The Myers-Briggs Personality Type Indicator

It will help you to better understand yourself, your motivations, your strength, and potential areas for growth

The Myers-Briggs Type Indicator (MBTI) is a relatively short, noninvasive, self-report questionnaire used to measure and describe people’s preferences for how they like to get information, make decisions, and orient their lives. The MBTI provides a useful measure of personality by looking at eight personality preferences that people use at different times.

These eight preferences are organized into four bi-polar scales:

Extraversion – Energized by people and things in the external world
Introversion – Energized by ideas or impressions in the inner world.

Sensing – Gathers details and facts that can be confirmed by experience.
Intuition – Gathers ideas and sees future possibilities.

Thinking – Makes decisions by logic and analysis.
Feeling – Makes decisions based on personal values.

Judging – Enjoys planning and deciding.
Perceiving – Enjoys remaining open to new options.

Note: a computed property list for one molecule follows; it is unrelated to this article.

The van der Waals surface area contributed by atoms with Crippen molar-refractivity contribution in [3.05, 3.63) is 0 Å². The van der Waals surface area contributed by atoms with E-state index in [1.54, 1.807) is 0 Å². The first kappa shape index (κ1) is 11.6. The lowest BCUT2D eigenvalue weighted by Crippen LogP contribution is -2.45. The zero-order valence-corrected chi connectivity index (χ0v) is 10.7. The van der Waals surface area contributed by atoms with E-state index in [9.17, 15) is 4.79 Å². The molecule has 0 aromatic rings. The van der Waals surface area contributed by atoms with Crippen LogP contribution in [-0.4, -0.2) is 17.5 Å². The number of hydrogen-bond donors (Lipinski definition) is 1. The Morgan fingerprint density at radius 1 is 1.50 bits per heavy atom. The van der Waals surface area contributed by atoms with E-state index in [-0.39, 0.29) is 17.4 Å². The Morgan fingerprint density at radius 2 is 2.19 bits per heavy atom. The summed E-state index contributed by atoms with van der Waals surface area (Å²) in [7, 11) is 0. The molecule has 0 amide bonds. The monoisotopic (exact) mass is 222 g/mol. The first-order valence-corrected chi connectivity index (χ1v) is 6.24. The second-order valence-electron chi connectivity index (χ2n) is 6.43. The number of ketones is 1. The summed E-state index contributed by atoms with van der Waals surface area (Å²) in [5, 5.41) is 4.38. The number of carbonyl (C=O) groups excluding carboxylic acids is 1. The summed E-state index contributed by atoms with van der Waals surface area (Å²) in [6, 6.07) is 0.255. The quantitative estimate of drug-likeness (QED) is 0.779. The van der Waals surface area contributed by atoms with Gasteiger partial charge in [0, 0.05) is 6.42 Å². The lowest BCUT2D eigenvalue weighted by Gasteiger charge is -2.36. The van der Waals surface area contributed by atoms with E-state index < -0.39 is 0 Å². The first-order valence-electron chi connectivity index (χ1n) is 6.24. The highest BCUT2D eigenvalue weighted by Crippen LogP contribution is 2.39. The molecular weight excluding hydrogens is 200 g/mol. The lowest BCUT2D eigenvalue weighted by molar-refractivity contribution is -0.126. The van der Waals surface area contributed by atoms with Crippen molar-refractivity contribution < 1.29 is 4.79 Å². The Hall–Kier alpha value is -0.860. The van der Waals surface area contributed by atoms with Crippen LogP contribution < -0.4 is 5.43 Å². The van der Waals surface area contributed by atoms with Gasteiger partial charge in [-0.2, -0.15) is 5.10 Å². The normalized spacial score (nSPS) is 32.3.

Why is the MBTI so popular?

  • The MBTI is an indicator, not a test, so there are not right or wrong answers.
  • It sorts people into 16 broad personality types. But there are no bad types. Each type has its own strengths and some minor pitfalls.
  • The MBTI looks only at normal behavior. It does not measure or detect psychiatric disturbances, trauma, intelligence or maturity.
  • Confidentiality. There is no need to tell anyone your results unless you want to.
  • The MBTI gives results that are practical and can be used in everyday life.

What are the benefits of knowing your type?

With professional interpretation you can use the information to better understand yourself, your motivations, your strengths, and potential areas for growth. It will help you to better understand and appreciate those who differ from you and those with whom you are most comfortable. This understanding and appreciation of the differences in the way people prefer to function can greatly enhance the effectiveness of how people relate to one another.

More information available at www.psychometrics.com